The Pursuit #1: Paul Seller's plane sound

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Blog entry by sansoo22 posted 01-29-2020 10:32 PM 497 reads 0 times favorited 9 comments Add to Favorites Watch
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Kicking off a new blog series I’m calling “The Pursuit” which I hope to chronicle my endless chase for perfection. I know by now this is impossible but the drive to try is always present. As I get older I’ve learned to slow down and appreciate the journey as much as the outcome.

This first entry is about my love of hand planes that I know many fellow jocks share.

When I started working with hand planes, as with all things I take the time to learn, I went over board in my pursuit of “perfection”. And while I don’t know what perfection is, many internet searches kept leading me back to Paul Seller’s and his planes. One thing I always noticed as I watched him fettle, tune, and use his beloved #4 Bailey is the distinctive sound it made. I have watched several, several, like a stupid amount, of videos on planes. While many other wood workers have planes that glide as smoothly as Mr. Seller’s none of them had quite that distinctive sound.

On November 21st of 2018 I bought my first trio of planes from a seller on ebay that “specializes” in restoring planes. I didn’t want to start from scratch with a junker so I paid for decent users from the start.

Aren’t they lovely! They pretty much immediately went to work on a Christmas gift.

From there I fell in love with how they work. I bought a couple more from this same seller. And then I got even more hooked and bought even more! I think my first 8 planes came from the same seller. He does great work but the costs were adding up. On top of the plane purchases I was investing in sharpening setups. Starting with double sided DMT diamond stones and Norton water stones.

No matter what though I couldn’t get a plane to be as smooth or sound as nice as Mr Seller’s. And after all this is where I set the bar for myself so I must achieve it. It was around this time a neighbor gave me a Craftsam block plane of unknown origin and in terrible shape.

Here is what I was given. The body was just as rusty as that iron

And the efforts of that first restoration. Oh ya I bought a surface plate just to flatten this little block.

That is a pretty crappy restoration from what I can do now but it gave me the confidence to try a type 18 #4 and then a #5. For a time in the spring of 2019 I was buying just about any complete plane I could find for under 30 bucks.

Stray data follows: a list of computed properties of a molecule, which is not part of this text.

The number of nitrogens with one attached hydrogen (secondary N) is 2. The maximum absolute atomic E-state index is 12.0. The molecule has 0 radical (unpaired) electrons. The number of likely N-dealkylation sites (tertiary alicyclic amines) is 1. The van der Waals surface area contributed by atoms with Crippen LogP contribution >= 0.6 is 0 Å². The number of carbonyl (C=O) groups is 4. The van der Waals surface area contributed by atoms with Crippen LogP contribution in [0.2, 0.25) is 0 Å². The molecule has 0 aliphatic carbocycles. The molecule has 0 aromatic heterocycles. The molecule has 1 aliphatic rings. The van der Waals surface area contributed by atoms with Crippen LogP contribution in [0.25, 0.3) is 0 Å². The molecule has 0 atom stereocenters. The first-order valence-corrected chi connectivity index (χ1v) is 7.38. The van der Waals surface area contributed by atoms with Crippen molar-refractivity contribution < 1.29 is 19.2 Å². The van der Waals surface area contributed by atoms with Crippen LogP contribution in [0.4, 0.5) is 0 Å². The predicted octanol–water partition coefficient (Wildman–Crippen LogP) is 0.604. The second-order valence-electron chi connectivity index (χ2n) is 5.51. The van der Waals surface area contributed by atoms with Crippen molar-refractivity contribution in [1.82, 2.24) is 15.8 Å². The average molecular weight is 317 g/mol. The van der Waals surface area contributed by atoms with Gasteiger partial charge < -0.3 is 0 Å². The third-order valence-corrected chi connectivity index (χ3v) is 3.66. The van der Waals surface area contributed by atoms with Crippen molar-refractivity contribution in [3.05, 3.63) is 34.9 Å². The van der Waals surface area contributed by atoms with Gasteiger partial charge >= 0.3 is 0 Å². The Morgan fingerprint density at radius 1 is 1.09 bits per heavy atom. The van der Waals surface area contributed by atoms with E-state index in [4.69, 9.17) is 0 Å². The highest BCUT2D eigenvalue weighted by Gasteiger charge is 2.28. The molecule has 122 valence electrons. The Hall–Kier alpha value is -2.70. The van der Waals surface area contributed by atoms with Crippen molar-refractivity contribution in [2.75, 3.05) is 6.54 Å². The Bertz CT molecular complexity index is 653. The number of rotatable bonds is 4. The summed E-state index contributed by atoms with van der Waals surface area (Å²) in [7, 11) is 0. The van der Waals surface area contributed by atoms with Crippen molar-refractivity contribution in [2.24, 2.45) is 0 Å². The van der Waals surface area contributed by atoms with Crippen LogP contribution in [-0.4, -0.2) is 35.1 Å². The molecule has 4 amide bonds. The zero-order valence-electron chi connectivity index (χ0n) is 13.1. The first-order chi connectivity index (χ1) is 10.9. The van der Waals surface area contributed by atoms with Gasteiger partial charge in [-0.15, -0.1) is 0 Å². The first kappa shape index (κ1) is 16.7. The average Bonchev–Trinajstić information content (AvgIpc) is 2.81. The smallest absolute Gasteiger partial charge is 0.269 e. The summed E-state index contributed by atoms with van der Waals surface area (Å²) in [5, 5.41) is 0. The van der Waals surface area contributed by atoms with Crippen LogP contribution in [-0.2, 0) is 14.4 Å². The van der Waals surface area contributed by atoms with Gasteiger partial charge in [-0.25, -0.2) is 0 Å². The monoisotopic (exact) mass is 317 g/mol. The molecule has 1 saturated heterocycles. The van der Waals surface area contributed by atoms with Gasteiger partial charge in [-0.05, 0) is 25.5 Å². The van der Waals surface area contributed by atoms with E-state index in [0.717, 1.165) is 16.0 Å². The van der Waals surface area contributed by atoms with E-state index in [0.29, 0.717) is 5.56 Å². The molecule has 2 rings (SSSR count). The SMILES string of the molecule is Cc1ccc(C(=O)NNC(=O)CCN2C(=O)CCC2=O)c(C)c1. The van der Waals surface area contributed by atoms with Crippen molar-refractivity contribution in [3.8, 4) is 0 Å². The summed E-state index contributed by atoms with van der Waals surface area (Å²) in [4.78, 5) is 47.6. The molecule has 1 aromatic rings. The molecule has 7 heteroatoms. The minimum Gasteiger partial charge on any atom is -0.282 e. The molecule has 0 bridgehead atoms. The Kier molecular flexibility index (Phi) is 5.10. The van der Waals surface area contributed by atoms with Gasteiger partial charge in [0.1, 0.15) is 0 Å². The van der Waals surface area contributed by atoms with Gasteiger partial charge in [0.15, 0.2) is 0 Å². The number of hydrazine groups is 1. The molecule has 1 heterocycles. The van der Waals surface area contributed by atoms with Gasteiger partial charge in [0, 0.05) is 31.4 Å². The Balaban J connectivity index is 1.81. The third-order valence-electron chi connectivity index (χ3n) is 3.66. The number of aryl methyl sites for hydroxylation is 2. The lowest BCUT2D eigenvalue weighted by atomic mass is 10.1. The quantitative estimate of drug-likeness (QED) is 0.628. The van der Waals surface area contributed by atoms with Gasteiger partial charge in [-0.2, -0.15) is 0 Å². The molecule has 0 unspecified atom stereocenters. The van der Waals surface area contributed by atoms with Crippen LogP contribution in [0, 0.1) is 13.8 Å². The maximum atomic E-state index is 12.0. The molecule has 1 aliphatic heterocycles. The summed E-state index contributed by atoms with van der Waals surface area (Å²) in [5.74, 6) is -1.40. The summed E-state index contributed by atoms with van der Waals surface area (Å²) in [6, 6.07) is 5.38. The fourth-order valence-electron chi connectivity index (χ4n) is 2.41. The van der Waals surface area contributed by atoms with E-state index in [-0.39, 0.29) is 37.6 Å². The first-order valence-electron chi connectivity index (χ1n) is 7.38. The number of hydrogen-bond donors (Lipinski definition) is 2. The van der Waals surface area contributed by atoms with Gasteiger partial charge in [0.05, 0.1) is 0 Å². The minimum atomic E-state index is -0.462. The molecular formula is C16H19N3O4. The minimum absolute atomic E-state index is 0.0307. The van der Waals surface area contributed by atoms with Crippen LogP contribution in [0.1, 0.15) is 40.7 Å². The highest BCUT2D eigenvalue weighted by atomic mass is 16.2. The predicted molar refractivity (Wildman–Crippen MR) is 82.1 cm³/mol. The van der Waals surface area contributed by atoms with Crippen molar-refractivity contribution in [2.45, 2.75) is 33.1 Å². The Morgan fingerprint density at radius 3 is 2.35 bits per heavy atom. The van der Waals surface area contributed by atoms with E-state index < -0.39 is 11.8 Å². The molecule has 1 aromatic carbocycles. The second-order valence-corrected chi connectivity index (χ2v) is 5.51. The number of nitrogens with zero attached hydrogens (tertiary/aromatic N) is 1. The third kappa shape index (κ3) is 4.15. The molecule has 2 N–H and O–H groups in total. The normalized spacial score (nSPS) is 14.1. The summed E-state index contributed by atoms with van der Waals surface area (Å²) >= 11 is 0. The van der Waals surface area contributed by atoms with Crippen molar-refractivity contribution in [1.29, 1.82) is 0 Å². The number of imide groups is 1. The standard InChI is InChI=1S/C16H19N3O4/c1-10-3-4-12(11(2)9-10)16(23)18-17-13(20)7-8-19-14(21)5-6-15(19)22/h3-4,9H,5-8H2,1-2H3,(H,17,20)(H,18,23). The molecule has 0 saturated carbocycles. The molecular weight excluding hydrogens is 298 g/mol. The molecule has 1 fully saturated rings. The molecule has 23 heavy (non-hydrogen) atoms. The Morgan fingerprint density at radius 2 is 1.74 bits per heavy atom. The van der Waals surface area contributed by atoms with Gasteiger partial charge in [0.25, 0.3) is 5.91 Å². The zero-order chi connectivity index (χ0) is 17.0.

In the summer of last year I bought a house. I had gone from 3 planes I think every wood worker should own to moving 4 tubs full of them all wrapped in bubble wrap.

I didn’t stop when I hit the new shop either. I branched out into even better sharpening solutions. Sure I could spring for like 2 Work Sharp 3000s for what ive spent on stones but I want to learn the hard way first and thus here is the current set of stones

Along with the stones I have several diamond files, honing jigs, angle jigs, a strop and some other things I’m probably forgetting.

Since hitting the new shop I’ve added a buffer and a make shift spray booth in my basement. A spray booth was a luxury I didn’t have before. With those 2 things and some help from LJ members in regards to finishes I’ve got a nearly fool proof method for finishing handles.

Now let’s not forget all of the time and vast amount of money I spent was still in pursuit of one thing. That was a plane that would glide across wood seemingly effortlessly while making that lovely sound that a Seller’s plane seems to make. I recently added a Starrett tool makers square to make absolutely sure each plane I do is dead flat and square. Most call it overkill or unnecessary.

Whether my methods are necessary or not I finally did it. This rusty piece of iron and steel you see here is that plane

Here it is returned to its former glory. If it looks familiar its because I posted it on the Show Your Restoration thread. It was posted before I sharpened it as I got all excited about how it looked.

And the piece of Douglas Fir I was planing when I first heard that sweet sound. It may not show up in these small pics but this board practically sparkles.

Loose grained fir has always given me grief. No matter how tight my plane was set or how sharp it was you could always feel those big grain lines. Not any more.